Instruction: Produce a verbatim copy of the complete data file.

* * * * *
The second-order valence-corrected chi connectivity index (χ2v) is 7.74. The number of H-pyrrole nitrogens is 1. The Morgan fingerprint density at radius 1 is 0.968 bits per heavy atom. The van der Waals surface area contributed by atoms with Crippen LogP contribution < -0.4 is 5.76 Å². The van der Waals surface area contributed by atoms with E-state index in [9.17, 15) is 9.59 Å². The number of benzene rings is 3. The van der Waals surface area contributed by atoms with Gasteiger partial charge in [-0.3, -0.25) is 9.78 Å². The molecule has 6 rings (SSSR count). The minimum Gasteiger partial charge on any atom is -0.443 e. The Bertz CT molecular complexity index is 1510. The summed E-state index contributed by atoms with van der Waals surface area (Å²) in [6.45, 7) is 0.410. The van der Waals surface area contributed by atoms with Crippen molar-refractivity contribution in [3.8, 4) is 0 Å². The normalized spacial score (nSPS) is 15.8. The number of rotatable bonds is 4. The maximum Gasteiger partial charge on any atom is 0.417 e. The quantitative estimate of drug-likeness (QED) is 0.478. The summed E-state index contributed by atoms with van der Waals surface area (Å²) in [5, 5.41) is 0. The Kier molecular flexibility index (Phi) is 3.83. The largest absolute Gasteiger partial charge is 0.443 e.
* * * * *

The second-order valence-corrected chi connectivity index (χ2v) is 7.74. The number of H-pyrrole nitrogens is 1. The Morgan fingerprint density at radius 1 is 0.968 bits per heavy atom. The van der Waals surface area contributed by atoms with Crippen LogP contribution < -0.4 is 5.76 Å². The van der Waals surface area contributed by atoms with E-state index in [9.17, 15) is 9.59 Å². The number of benzene rings is 3. The van der Waals surface area contributed by atoms with Gasteiger partial charge in [-0.3, -0.25) is 9.78 Å². The molecule has 6 rings (SSSR count). The minimum Gasteiger partial charge on any atom is -0.443 e. The Bertz CT molecular complexity index is 1510. The summed E-state index contributed by atoms with van der Waals surface area (Å²) in [6.45, 7) is 0.410. The van der Waals surface area contributed by atoms with Crippen molar-refractivity contribution in [3.8, 4) is 0 Å². The normalized spacial score (nSPS) is 15.8. The number of rotatable bonds is 4. The maximum Gasteiger partial charge on any atom is 0.417 e. The quantitative estimate of drug-likeness (QED) is 0.478. The summed E-state index contributed by atoms with van der Waals surface area (Å²) in [5, 5.41) is 0. The Kier molecular flexibility index (Phi) is 3.83. The largest absolute Gasteiger partial charge is 0.443 e.